By ANTHONY SPAULDING
Director of Communications
Pope John XXIII Regional High School
SPARTA — Choosing a school for the first time for a child, especially for children who are 3, 4 or 5 years old, is one of the most important, yet difficult decisions a parent can make. Make the right decision and the child can start on a path toward lifelong learning, a college education and a successful career.
Reverend George A. Brown Memorial School can offer a solution to this situation, as it has an Early Childhood Development Program. The Early Childhood Development Program is for 3-, 4-, and 5-year old children entering pre-school and it allows them to experience a faith-filled curriculum in a warm and nurturing setting while they build the foundation to take on life’s challenges.
“The Early Childhood Development Program is a wonderful part of our school,” Reverend Brown Principal Patricia Klebez said. “Pre-schools are not the same as they were years ago when it comes to preparing children for Kindergarten and beyond. The demands are greater and the need for children to develop 21st Century skills at an earlier age has never been more prevalent. We want our students to fall in love with learning at an early age and guide them toward becoming future leaders for positive change in our world. What we are doing here is so important for students because we are giving children an edge to grow, succeed, and have those skills that they can build on in the future.”
The Early Childhood Development Program first started in 2005 as a joint venture between Our Lady of the Lake Parish and Reverend Brown. They wanted to provide a faith-based Catholic preschool for the community and also wanted to create a program that would fully prepare children to enter the full-day Kindergarten at Reverend Brown.
Unlike other pre-schools, students in the Early Childhood Development Program at Reverend Brown are fully incorporated into all aspects of the school. Reverend Brown is a Pre-K to fourth grade elementary school.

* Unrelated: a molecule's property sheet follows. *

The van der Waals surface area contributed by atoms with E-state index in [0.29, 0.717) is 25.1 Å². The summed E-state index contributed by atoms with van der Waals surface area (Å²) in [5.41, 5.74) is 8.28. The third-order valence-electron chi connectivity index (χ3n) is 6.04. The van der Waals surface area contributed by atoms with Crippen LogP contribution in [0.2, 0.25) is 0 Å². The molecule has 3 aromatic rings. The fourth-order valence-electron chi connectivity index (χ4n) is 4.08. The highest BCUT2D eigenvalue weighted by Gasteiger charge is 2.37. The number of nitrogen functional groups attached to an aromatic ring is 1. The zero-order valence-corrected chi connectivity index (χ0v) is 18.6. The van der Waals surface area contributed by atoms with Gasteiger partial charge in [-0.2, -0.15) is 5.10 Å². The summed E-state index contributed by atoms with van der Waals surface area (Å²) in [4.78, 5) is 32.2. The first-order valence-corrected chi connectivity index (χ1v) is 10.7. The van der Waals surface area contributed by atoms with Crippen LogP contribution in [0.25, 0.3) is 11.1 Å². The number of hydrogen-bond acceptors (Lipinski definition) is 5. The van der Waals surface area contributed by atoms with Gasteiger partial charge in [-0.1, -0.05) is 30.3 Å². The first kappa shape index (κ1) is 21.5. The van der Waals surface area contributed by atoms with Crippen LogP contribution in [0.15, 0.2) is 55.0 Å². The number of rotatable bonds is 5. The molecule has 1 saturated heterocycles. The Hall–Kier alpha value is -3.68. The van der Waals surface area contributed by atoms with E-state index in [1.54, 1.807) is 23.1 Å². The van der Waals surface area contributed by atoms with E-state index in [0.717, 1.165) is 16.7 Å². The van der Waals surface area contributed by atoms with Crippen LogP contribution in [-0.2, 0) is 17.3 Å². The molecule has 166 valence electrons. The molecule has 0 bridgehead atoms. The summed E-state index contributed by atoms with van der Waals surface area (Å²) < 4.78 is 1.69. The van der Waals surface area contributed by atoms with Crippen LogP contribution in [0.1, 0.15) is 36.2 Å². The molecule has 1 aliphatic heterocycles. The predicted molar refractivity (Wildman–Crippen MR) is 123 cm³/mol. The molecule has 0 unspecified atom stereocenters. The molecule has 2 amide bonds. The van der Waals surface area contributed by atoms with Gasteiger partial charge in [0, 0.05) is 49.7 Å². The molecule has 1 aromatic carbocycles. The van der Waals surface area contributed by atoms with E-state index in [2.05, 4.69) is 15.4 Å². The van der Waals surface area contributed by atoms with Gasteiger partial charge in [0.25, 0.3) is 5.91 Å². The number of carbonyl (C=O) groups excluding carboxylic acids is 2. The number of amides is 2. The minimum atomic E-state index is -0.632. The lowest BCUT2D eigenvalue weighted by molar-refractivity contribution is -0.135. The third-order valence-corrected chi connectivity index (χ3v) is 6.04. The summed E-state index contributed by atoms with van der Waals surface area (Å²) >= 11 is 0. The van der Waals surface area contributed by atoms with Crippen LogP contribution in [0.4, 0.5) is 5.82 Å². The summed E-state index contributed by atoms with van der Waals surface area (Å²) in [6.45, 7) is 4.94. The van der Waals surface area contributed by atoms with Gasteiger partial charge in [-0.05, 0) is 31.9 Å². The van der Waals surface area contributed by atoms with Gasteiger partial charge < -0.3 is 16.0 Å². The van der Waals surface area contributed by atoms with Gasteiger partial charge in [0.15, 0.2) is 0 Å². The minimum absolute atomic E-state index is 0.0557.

All of the Early Childhood students get to experience the same course offerings like Art, Language Arts Literacy, Mathematics, Music, Health and Physical Education, Religion, Science, Social Studies and Spanish. They also get to use the same facilities such as the Makerspace, Library/Media Center, the stage and cafeteria in McKenna Hall, and the gymnasium.
In addition, Early Childhood students get to be paired with third and fourth grade students as reading and prayer buddies, and are involved in other various projects with them throughout the school year. By being fused into the school, the younger students and older students develop relationships with each other.
“Having them in the building with the other grades enables them to be fully-integrated into the school,” Klebez said. “It makes it special for them that they get to do what the older kids are doing.”
Not only do the Early Childhood students get to be exposed to these great features of the school, but they also get the chance to explore all aspects of Kindergarten readiness through planned activities, projects, and guided use of the learning centers. In doing so, they learn structure, critical thinking, teamwork, responsibility, etiquette, empathy and leadership, along with many other skills and characteristics, according to Early Childhood teacher Luci Saltos.